Why introduce legislation that will dead on arrival in the Republican controlled Senate? Because House Speaker Nancy Pelosi and other Democrats know that controlling drug prices is extremely popular with voters. And a proposal that is a serious effort to lower drug prices is a hammer that can be used over and over again to beat up President Donald Trump and Republican House and Senate candidates during the 2020 election.
The Republican defense is going to be what? We never brought anything up for a vote in the Senate because drug companies are big campaign donors. (It’s not like Democrats, such as presidential candidate and current New Jersey Senator Cory Booker, don’t take drugmakers’ money.)
Yeah, that’s going to fly.
So expect Democrats to keep bringing up the issue over and over again for the next 14 months.
Think that might be negative for the prices of drug stocks? I do. Which is why, tomorrow, I’ll be selling shares of Pfizer (PFE) out of my Dividend Portfolio. Pfizer paid its last quarterly dividend on August 1, 2019. (The stock currently yields 3.85%, which is an attractive yield if you don’t think the stock is set for a long losing streak on the drug-pricing election battle.)
Pelosi’s bill is expected to be introduced in the House sometime in the next week. The Washington Post has obtained a summary of the bill ahead of its introduction. It’s fair to characterize the proposed legislation as more aggressive than anything under consideration by the Trump White House or the McConnell Senate.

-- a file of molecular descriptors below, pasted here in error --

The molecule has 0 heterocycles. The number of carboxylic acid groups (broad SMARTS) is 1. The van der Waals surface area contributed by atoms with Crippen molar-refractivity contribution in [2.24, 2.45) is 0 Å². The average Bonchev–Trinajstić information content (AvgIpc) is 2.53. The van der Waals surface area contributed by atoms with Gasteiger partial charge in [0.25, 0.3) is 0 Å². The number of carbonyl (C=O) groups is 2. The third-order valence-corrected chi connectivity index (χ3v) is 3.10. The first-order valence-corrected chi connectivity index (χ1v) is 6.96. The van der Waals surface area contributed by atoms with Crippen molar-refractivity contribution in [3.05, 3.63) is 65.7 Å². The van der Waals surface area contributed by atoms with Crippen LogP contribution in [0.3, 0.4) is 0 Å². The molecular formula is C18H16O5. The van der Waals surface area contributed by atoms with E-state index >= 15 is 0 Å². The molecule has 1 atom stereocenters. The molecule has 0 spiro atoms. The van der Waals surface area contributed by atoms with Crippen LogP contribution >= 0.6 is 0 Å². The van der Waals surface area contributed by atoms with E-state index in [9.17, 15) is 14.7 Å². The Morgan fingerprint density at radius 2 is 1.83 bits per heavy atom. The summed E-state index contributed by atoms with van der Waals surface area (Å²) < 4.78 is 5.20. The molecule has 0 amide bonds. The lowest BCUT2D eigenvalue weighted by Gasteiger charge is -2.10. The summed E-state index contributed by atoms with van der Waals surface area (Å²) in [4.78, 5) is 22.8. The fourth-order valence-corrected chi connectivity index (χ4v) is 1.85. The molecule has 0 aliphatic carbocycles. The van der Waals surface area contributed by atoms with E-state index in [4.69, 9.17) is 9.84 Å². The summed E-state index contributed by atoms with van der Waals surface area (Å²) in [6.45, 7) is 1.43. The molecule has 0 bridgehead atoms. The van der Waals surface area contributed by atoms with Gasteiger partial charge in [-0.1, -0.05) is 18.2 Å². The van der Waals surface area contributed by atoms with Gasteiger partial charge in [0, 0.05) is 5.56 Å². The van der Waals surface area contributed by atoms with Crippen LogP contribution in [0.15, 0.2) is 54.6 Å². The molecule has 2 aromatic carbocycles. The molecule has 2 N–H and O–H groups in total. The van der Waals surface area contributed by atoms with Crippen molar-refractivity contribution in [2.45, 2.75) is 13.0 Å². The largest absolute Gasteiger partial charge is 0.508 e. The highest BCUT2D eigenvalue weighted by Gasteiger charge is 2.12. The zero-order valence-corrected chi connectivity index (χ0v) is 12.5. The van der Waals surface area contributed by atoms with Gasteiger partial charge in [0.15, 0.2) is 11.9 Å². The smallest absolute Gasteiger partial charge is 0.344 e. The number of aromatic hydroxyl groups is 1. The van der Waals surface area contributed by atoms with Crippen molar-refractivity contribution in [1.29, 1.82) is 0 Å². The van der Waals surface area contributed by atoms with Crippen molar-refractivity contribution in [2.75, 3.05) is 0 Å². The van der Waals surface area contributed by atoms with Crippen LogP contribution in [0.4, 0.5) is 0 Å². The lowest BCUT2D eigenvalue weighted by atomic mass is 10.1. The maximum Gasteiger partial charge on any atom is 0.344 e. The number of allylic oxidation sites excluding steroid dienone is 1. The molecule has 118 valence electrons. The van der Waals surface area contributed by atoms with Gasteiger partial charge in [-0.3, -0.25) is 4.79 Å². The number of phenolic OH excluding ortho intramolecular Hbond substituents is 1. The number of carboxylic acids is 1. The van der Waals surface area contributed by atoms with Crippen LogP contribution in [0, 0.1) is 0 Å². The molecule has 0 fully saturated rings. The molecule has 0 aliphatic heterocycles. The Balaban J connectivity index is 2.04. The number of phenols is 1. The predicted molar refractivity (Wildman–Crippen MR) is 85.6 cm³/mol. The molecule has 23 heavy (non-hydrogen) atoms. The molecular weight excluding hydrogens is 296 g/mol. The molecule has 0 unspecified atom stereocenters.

So what’s in the bill according to the Post?
The bill would allow the Secretary of Health and Human Services to directly negotiate prices on the 250 drugs that pose the greatest total cost to Medicare and the U.S. health system and that do not have at least two competitors in the market. That would include many insulins, cancer treatments, and specialty drugs. Those negotiated prices would then be available to all consumers, not just Medicare beneficiaries.
The legislation would also use an international pricing index that would ensure U.S. consumers do not pay more than beneficiaries in other countries, where prices are often lower because their governments directly negotiate prices. That is similar to a more limited proposal by the Trump administration that would base the price of some drugs in Medicare on the lower prices paid by other countries.
Drugmakers that do not reach an agreement with the government or refuse to participate in the negotiation would face a noncompliance fee equal to 75% of the gross sales of the drug being negotiated from the previous year.
Under an inflation rebate proposal, drug manufacturers would have to pay the U.S. Treasury if they raise prices above the rate of inflation on the more than 8,000 drugs in Medicare Part B, which covers expensive physician-administered drugs for cancer, dialysis and other illnesses, and Part D, its prescription drug benefit. If the manufacturer has raised the price above the rate of inflation since 2016, it can either lower the price or pay the price above inflation back to the Treasury. The money paid in penalties and anticipated savings would be used to cap out-of-pocket costs for seniors.
Some of these elements are in a drug-pricing bill introduced in the Senate in July and endorsed by the White House. But although the bill passed the Senate Finance Committee a majority of Republicans on the committee voted against the bill. And Senate Majority Leader Mitch McConnell (R-Kentucky) opposes fundamental elements of the bill and is unlikely to bring it to the Senate floor for a vote.
Shares of Pfizer are down 13.22% as of the close on September 11 since I added them to my Dividend Portfolio on December 17, 2018.